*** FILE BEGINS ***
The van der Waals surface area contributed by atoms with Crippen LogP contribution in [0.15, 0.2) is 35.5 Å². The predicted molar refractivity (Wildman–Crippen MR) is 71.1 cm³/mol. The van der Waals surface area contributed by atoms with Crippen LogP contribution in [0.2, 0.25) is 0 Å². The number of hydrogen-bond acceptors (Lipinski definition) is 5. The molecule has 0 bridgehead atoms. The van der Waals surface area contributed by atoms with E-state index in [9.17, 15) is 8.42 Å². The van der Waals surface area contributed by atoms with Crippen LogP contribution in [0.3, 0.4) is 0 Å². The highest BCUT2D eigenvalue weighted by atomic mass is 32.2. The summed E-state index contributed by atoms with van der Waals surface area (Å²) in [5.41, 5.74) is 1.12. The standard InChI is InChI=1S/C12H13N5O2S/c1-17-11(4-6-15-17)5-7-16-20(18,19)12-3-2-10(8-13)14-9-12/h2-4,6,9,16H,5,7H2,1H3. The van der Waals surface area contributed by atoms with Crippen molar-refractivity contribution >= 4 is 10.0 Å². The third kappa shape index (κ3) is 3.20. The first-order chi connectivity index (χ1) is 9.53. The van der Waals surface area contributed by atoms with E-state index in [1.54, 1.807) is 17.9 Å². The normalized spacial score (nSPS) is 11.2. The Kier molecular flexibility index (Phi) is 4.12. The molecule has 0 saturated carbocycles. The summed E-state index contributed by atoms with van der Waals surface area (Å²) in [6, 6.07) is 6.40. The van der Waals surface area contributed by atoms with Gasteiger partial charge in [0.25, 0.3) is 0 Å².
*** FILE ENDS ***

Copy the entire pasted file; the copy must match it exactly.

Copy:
The van der Waals surface area contributed by atoms with Crippen LogP contribution in [0.15, 0.2) is 35.5 Å². The predicted molar refractivity (Wildman–Crippen MR) is 71.1 cm³/mol. The van der Waals surface area contributed by atoms with Crippen LogP contribution in [0.2, 0.25) is 0 Å². The number of hydrogen-bond acceptors (Lipinski definition) is 5. The molecule has 0 bridgehead atoms. The van der Waals surface area contributed by atoms with E-state index in [9.17, 15) is 8.42 Å². The van der Waals surface area contributed by atoms with Crippen LogP contribution in [0.3, 0.4) is 0 Å². The highest BCUT2D eigenvalue weighted by atomic mass is 32.2. The summed E-state index contributed by atoms with van der Waals surface area (Å²) in [5.41, 5.74) is 1.12. The standard InChI is InChI=1S/C12H13N5O2S/c1-17-11(4-6-15-17)5-7-16-20(18,19)12-3-2-10(8-13)14-9-12/h2-4,6,9,16H,5,7H2,1H3. The van der Waals surface area contributed by atoms with Crippen molar-refractivity contribution >= 4 is 10.0 Å². The third kappa shape index (κ3) is 3.20. The first-order chi connectivity index (χ1) is 9.53. The van der Waals surface area contributed by atoms with E-state index in [1.54, 1.807) is 17.9 Å². The normalized spacial score (nSPS) is 11.2. The Kier molecular flexibility index (Phi) is 4.12. The molecule has 0 saturated carbocycles. The summed E-state index contributed by atoms with van der Waals surface area (Å²) in [6, 6.07) is 6.40. The van der Waals surface area contributed by atoms with Gasteiger partial charge in [0.25, 0.3) is 0 Å².